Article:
Your supervisor may have given you a supervision preparation form. It is important to use this, or some other way, to prepare for supervision. You may have a particular client you need to talk about. Or you may have a theme that is emerging from a number of clients. For example, you may find you are seeing a whole lot of young mums who are grieving the loss of a baby, or there may be three male clients who remind you of your dad. Sometimes you have a few clients who are always cancelling. These are all relevant matters to bring along.

Go back through your notes and check out the themes/issues/problems you want to sort out in supervision. Take some notes, including naming some of your hunches and ideas. It may be helpful to have a “supervision notebook” so you have a record of all your significant supervision sessions.

As a supervisor, I generally expect that there will be a genogram, a summary of the case thus far, and any basic relevant information. Think of supervision of a service you want to get the most out of in the time given: have a focus. Or two, or three.


The research shows that supervision, especially external supervision, is effective in managing potential burn-out. This is not a small thing: You work in a field where there are many issues impacting on your psyche, your emotions, and your body. It can spill over into your life, and impact your health.

This is where the safety and trust really comes home to roost. Your supervisor needs to be monitoring you for signs of vicarious trauma or exhaustion. That can’t be done if you are hiding in your supervision sessions.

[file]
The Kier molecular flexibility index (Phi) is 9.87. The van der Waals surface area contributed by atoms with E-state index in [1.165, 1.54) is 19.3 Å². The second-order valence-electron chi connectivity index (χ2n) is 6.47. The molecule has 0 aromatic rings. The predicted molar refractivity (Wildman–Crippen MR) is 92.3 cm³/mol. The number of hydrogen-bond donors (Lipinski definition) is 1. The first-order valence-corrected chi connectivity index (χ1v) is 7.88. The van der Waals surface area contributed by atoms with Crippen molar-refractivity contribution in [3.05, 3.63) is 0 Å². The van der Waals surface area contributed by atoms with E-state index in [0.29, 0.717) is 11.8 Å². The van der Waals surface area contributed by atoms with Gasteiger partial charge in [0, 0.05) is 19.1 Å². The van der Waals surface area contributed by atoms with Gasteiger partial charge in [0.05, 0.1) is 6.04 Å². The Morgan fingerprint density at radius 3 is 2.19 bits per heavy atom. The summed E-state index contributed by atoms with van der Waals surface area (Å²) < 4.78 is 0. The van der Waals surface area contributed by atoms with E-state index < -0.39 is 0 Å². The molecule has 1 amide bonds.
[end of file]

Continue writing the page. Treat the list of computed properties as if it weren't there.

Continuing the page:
This brings us to shame. If you are in a demanding and/or unsupportive workplace it can be difficult to face that you are impacted to a significant degree by the work you are doing. Actually, it is hard to admit it to yourself… Shame is a sneaky little sucker who wants you to bury your head under the doona and say it’s not happening, even as your inner child screams, “The sky is falling!” over and over. Listen to your wobbly moments. Check out if they need to face the light. We are human beings often working with trauma which is highly contagious….so it is likely that, at some stage, you will catch a bit of it. That doesn’t make you weak, or unprofessional, or unsuited to the work. But it may mean you need a break, or some strategies above and beyond your usual ways of coping.

Supervision is usually the place to put words to what may be happening. A good supervisor will help you get to a place where you can make the choices you need in order to recover,

Client Focus

All of your work in supervision is focussed on whatever will make your work with clients more effective. It is not therapy. However, there will probably be moments that are therapeutic. It depends on your supervisor, and the models that have been agreed upon. It depends on where the work takes you both, and on your willingness to explore some counter-transference. Ultimately though supervision is there to enrich your work with clients.

Experiential Learning

Sometimes your supervisor may ask to see case notes, or a tape of your work. (It depends…) Or you may do role plays to fine-tune /explore a situation with a client. Sometimes you might use a new tool as part of the supervisory exploration, and then you will have it in your tool kit as well. Sometimes you may “play” with a modality to loosen things up to make supervision shift something. How open are you to this?

A final note:

Supervision is your time, in order to support you in your work with clients. Use it well. It can be a rich and rewarding experience. You need to go to supervision at least 10 times a year (if in PACFA etc) so make good use of every session.